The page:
It's in this diner that Jala runs into her first ex: her handsome, but aggressively thirsty, third-grade boyfriend, Sergio. He wears a heavy gold chain necklace, a mullet, and a Lord Licorice-style mustache, and is bursting with insecurity disguised as macho confidence. While this relationship obviously wasn't as serious as others, Tyler's childish fixation on Jala allows for a low-stakes introduction to the game's elaborate boss battles. They do, indeed, take heavy inspiration from Paper Mario. Combat is turn-based, but in a unique twist, dialogue options are mixed in between the attacks. After Jala deals out her opening punches, Sergio suggestively says, "Did I mention I spent a year abroad? I learned a lot of new moves in Milan." Jala then has a choice between "Insult" and "Flirt." She can also do a Thirst Taunt, a flirtatious move that puts Sergio into a Thirsty Mood — the game's equivalent of the Confusion status effect from the Pokemon games.

While, for Jala, the emotional stakes in this opening fight aren't high, the production values on display are. Because there are only six major fights in the game, Outerloop was able to pour an immense amount of details and unique animations into each one. Midway through the fight, the diner setting disappears as we're transported to Sergio's Inner World, a Psychonauts-style representation of his psyche complete with barbells, muscle cars, and a sitar player. The Narrator explains that, in the Inner World, Sergio is as he sees himself, which includes being invulnerable to attack. To get past his defenses, The Narrator makes a suggestion.

"Like all South Asian men, all it takes to destroy Sergio's ego is a single word from his mom," she says. "But, since we can't bring her into this, we need to summon the next best thing… Our mom."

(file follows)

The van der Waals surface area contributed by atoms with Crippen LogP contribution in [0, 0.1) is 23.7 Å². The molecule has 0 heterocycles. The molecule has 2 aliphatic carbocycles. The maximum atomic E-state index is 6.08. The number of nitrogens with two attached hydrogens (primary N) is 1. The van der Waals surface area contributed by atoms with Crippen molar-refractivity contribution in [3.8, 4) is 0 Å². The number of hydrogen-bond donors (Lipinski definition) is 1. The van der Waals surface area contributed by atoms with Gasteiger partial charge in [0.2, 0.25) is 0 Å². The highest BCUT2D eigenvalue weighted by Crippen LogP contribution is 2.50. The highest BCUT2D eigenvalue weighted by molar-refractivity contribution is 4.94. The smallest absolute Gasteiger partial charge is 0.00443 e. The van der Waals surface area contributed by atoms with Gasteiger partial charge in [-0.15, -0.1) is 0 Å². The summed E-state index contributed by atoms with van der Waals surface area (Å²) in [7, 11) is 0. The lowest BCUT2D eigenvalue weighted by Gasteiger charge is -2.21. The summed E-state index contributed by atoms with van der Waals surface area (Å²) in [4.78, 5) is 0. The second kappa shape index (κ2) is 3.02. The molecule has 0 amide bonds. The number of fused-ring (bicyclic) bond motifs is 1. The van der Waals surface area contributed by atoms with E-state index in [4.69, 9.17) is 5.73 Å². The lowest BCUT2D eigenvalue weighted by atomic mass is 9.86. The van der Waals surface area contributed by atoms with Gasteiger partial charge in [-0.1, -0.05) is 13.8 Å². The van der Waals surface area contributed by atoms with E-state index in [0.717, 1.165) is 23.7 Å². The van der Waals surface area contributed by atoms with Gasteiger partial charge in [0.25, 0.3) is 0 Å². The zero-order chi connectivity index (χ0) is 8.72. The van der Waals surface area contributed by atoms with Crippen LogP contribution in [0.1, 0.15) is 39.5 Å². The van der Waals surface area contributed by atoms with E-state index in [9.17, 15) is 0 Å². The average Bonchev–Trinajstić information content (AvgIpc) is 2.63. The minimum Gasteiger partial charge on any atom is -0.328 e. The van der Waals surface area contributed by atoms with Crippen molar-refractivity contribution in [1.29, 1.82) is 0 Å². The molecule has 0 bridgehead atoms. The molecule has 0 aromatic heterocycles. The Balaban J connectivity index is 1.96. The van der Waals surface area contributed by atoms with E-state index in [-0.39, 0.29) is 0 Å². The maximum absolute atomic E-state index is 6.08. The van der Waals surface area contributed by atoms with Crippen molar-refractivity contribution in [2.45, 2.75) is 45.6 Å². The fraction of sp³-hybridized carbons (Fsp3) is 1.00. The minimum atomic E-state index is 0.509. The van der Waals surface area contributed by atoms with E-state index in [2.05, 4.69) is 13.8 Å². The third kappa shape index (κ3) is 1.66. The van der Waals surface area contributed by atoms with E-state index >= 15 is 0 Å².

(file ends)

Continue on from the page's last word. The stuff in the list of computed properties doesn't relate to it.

After completing a QTE, a giant version of Jala's mom rises up and swats Sergio with her shoe ("Not the chappal! Noooo!") flattening him like a squashed bug. After this, The Narrator suggests that Sergio's toxic masculinity might make him susceptible to a Rage Taunt. Jala does it and, for the rest of the fight, Sergio's head is on fire and he has a greater chance to either land a critical attack or miss completely. Jala can also do a Rage Attack and, in an example of the game's wealth of animations, this knocks Sergio out of his trousers. Embarrassed, he covers his underpants with his hands, picks up his pants, and jumps back into them.

Once Sergio is defeated, the pair make up, clasping hands against the brightly colored backdrop we included in our featured image at the top of this article. A prompt appears on screen that reads, "You've sorted out your differences. Now you can be friends… or something more?" In the demo, the player chose the "Insult" option at every turn, but the option to "Flirt" was always there. Based on what I saw, I'm not sure exactly how Jala's choices will affect her romantic options going forward.

After a level-up screen, Sergio gives Jala a ride home. The game then cuts to a meeting that Sergio has called of Jala's exes. We don't get much characterization for most of them yet, but Tyler conclusively states that she doesn't want to be Jala's friend. Given that Tyler is featured in the game's key art, we know that attitude likely won't hold for the game's full six-to-10 hour run time. But, we'll have to wait until the game launches on Steam to see how Jala's relationship with her exes and family members plays out outside of her head. The Annapurna Interactive published game has no release date yet, but the Steam page says it's "Coming Soon."